While many of the world’s citizens rely on prescription medications for a variety of conditions, few are aware of how to properly dispose of them once they expire or are no longer needed. Improperly disposing of pharmaceuticals has become a sizable problem, and the term “green pharmacy” is being used more frequently in order to spread awareness. The green pharmacy movement aims to spread awareness of improper disposal of medications and to educate citizens on how they can help.
Improper and illegal disposal of medications has been recognized as a major contributor to the global environmental crisis and is considered a hindrance to sound waste management practices. Everything from used cooking oil to old mattresses can cause significant environmental problems if they are not disposed of properly. Find out how the improper disposal of medications has increased in recent years and how it’s affecting habitats and human health, as well as tainting natural bodies of water.
A Threat to Human and Animal Health
Many falsely believe that throwing medication away is no more harmful than disposing of any other household waste, but this simply isn’t true for several reasons. Pharmaceuticals typically contain multiple manmade chemicals that can adversely impact human and animal health, even in low concentrations. Antibiotics, psychotropic drugs, and medications containing natural or synthetic hormones are some of the worst offenders.
Anti-depressant medications, in particular, pose a high risk to wildlife, and in 2006 it was discovered that remnants of anti-depressant drugs were found in the brains of fish, resulting in devastating effects on animals’ natural defense mechanisms. Specifically, fish exposed to these medications showed markedly delayed reactions when confronted by predatory species, which could result in imbalanced ecosystems. Researchers assert that medication exposure could result in the fish eventually being deemed unfit for human consumption.
Measurable amounts of prescription drugs have been found in water supplies in various American cities. Reportedly, this contamination has affected over 40 million Americans, and even those who consume bottled water are at risk for unintended exposure since some brands simply repackage unfiltered tap water. Even brands that do pass water through a filtration system may not test positive for the presence of chemicals found in prescription medications. This is true even for the majority of home filtration systems available to consumers.
The Mother Nature Network wrote about a study conducted by federal scientists that indicated the water in 24 states is located dangerously close to sources of contamination, including animal feed and landfills. The same scientists also found small amounts of hormones, antibiotics, and other residual medication in the water supply. Not only is water contaminated from disposal methods such as flushing medications down the toilet, but contamination can result from medications thrown out with the household trash. The medications end up mixed with other trash and eventually seep into the soil.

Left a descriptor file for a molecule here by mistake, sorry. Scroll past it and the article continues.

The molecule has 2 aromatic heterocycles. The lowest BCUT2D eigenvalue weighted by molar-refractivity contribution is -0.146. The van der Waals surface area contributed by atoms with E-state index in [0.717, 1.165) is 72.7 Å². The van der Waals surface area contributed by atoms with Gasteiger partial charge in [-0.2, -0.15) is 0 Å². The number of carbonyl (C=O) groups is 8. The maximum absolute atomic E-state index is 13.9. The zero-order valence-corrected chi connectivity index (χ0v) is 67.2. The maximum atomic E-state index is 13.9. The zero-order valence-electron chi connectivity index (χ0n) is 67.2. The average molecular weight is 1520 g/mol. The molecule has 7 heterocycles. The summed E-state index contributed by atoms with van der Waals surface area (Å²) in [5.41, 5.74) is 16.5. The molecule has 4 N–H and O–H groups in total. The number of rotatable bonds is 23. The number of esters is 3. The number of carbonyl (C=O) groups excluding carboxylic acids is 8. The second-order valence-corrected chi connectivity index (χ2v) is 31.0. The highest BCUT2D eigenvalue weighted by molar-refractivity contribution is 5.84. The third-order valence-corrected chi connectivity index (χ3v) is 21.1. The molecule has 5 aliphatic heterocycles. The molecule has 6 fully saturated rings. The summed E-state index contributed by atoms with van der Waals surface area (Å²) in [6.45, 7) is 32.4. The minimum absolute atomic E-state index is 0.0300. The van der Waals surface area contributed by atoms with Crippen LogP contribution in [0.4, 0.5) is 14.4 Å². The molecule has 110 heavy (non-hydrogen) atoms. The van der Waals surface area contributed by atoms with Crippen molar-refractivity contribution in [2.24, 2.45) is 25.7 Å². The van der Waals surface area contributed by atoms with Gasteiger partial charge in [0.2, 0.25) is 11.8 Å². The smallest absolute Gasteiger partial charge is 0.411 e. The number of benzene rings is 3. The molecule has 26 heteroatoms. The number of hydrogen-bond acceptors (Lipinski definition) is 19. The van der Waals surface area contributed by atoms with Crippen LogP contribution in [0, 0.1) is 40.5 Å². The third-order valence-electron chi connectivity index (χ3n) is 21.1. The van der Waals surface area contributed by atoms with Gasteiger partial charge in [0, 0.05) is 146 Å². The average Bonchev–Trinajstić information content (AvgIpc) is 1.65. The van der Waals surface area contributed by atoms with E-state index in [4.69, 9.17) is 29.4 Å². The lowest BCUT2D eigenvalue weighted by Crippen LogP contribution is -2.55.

Recognizing the Problem
In the United States, the standard for regulating medication safety for human consumption has been in place since 1938. This standard was put in place after it was discovered that an antibacterial medication was responsible for the deaths of 100 children. Similarly, it can be reasonably assumed that improper disposal of medication will not get the attention it deserves until there is more research on just how dangerous it is.
The green pharmacy movement is pushing to get the word out about improper medication disposal, and it is backed by researchers who have painstakingly studied medication concentrations in the environment for both human and veterinary drugs. So far, scientists have discovered over 150 different medications in the environment, and this is only in the past few years. Data suggest that the improper disposal of medications has tainted about 80 percent of the United States’ streams. In addition, about 25 percent of the nation’s groundwater has been contaminated by medication.
In order to begin to tackle the problem of improper medication disposal, awareness needs to be raised about how significant the problem is, and citizens need to be educated on how they can help. Many community pharmacies have begun to address the issue and to instruct their patients and customers on proper disposal by directing them to a nearby medication disposal site. For those unable to find a disposal site and their local area, it’s suggested that they contact a local law enforcement agency for direction.
In terms of government, the Obama administration signed a law titled the Secure and Responsible Drug Disposal Act of 2010. The law—an amendment to the Controlled Substances Act of 1970—asserts that consumers should actively participate in proper medication disposal. The law subsequently resulted in nationwide take-back programs. The local government also responded by collaborating with local drugstores, and many of these take-back programs were funded by pharmaceutical industry grants.
As citizens become more educated about the pitfalls of the improper disposal of medications, we should begin to see a decline in the concentration of harmful substances in the environment. Getting involved is the only real way to address such an important issue.